Le Fanu is better known for his gothic novels, but much like his contemporary, Wilkie Collins, he also penned stories of suspense and mystery. Guy Deverell is an example of the latter genre. Though the tale does include some elements of gothic horror (a wicked Baronet, a mouldering old manor house, a purported ghost), the tale itself is grounded firmly in the familiar tropes of Victorian fiction: a beautiful and virginal young heiress, her handsome and noble suitor, a slick foreigner who is Up To No Good, a proud old estate, a gentile house party featuring the de rigueur list of Victorian party guests (a bishop, a clergyman, a military general, a self-important roué, intolerable in-laws, and various unmarried ladies accompanied by chaperones), lawsuits, subterfuges, and a disputed inheritance.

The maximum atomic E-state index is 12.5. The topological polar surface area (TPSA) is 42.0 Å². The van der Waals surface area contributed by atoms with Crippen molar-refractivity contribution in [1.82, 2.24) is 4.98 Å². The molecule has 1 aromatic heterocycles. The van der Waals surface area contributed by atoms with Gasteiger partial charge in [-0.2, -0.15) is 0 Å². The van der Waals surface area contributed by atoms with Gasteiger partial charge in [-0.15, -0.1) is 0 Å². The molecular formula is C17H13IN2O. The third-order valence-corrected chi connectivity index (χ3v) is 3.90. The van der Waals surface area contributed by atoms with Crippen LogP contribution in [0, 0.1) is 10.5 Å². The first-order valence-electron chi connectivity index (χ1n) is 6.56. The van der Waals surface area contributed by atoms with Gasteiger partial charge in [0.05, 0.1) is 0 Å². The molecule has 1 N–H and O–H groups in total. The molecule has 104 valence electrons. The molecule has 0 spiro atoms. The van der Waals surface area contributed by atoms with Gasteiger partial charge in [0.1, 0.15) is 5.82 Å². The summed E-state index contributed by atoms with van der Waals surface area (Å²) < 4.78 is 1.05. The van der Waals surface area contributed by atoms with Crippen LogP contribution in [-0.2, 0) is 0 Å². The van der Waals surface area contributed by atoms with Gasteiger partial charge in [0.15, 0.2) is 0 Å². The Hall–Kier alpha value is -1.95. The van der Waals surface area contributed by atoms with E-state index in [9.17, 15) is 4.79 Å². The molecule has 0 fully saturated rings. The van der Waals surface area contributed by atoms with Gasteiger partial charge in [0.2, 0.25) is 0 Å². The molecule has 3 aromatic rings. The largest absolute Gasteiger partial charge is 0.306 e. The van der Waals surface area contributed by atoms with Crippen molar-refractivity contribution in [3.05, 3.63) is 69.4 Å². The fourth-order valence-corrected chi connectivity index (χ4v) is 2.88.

Yes, anyone paying attention to the clues Le Fanu liberally sprinkles along the way is going to figure out the "big reveal" long before it is formally revealed. Happily, however, the book offers so many other delights - among these, Le Fanu's lovely use of language and his satirical portrayal of Victorian society - that this doesn't necessarily detract from the fun. For fun this is, in its Victorian way, from the novel's unusually well-drawn cast of characters (especially Sir Jekyl Marlowe, the novel's protagonist, an unapologetic and entirely entertaining rogue)to the sinister and pleasingly preposterous plot involving a duel, a mysterious death, love, lust, revenge, and an ominous "Green Chamber" housing some sort of malignant secret.
In summary, if you're a fan of Collins, Dickens or Austen, I predict you'll find plenty here to enjoy; and if you're not, Guy Deverell works as an entirely satisfying introduction to the venerable Victorian mystery/suspense genre.